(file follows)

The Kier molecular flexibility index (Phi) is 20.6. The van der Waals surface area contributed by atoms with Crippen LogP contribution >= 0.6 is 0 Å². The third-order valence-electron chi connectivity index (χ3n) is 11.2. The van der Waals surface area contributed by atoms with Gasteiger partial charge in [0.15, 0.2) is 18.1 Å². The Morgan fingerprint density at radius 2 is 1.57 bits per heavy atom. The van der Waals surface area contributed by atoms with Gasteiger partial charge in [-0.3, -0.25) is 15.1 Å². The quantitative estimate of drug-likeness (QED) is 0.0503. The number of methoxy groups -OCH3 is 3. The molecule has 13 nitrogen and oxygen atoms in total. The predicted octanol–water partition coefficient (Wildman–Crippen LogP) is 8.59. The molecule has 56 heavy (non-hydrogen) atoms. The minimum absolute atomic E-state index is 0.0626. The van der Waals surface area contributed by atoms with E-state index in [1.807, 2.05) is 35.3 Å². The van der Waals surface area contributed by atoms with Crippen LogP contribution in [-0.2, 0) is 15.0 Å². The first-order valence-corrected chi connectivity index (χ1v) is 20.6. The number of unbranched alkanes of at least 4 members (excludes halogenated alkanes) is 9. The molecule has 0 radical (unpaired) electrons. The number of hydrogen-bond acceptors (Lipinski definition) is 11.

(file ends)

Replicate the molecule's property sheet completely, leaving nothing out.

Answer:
The Kier molecular flexibility index (Phi) is 20.6. The van der Waals surface area contributed by atoms with Crippen LogP contribution >= 0.6 is 0 Å². The third-order valence-electron chi connectivity index (χ3n) is 11.2. The van der Waals surface area contributed by atoms with Gasteiger partial charge in [0.15, 0.2) is 18.1 Å². The Morgan fingerprint density at radius 2 is 1.57 bits per heavy atom. The van der Waals surface area contributed by atoms with Gasteiger partial charge in [-0.3, -0.25) is 15.1 Å². The quantitative estimate of drug-likeness (QED) is 0.0503. The number of methoxy groups -OCH3 is 3. The molecule has 13 nitrogen and oxygen atoms in total. The predicted octanol–water partition coefficient (Wildman–Crippen LogP) is 8.59. The molecule has 56 heavy (non-hydrogen) atoms. The minimum absolute atomic E-state index is 0.0626. The van der Waals surface area contributed by atoms with E-state index in [1.807, 2.05) is 35.3 Å². The van der Waals surface area contributed by atoms with Crippen LogP contribution in [-0.2, 0) is 15.0 Å². The first-order valence-corrected chi connectivity index (χ1v) is 20.6. The number of unbranched alkanes of at least 4 members (excludes halogenated alkanes) is 9. The molecule has 0 radical (unpaired) electrons. The number of hydrogen-bond acceptors (Lipinski definition) is 11.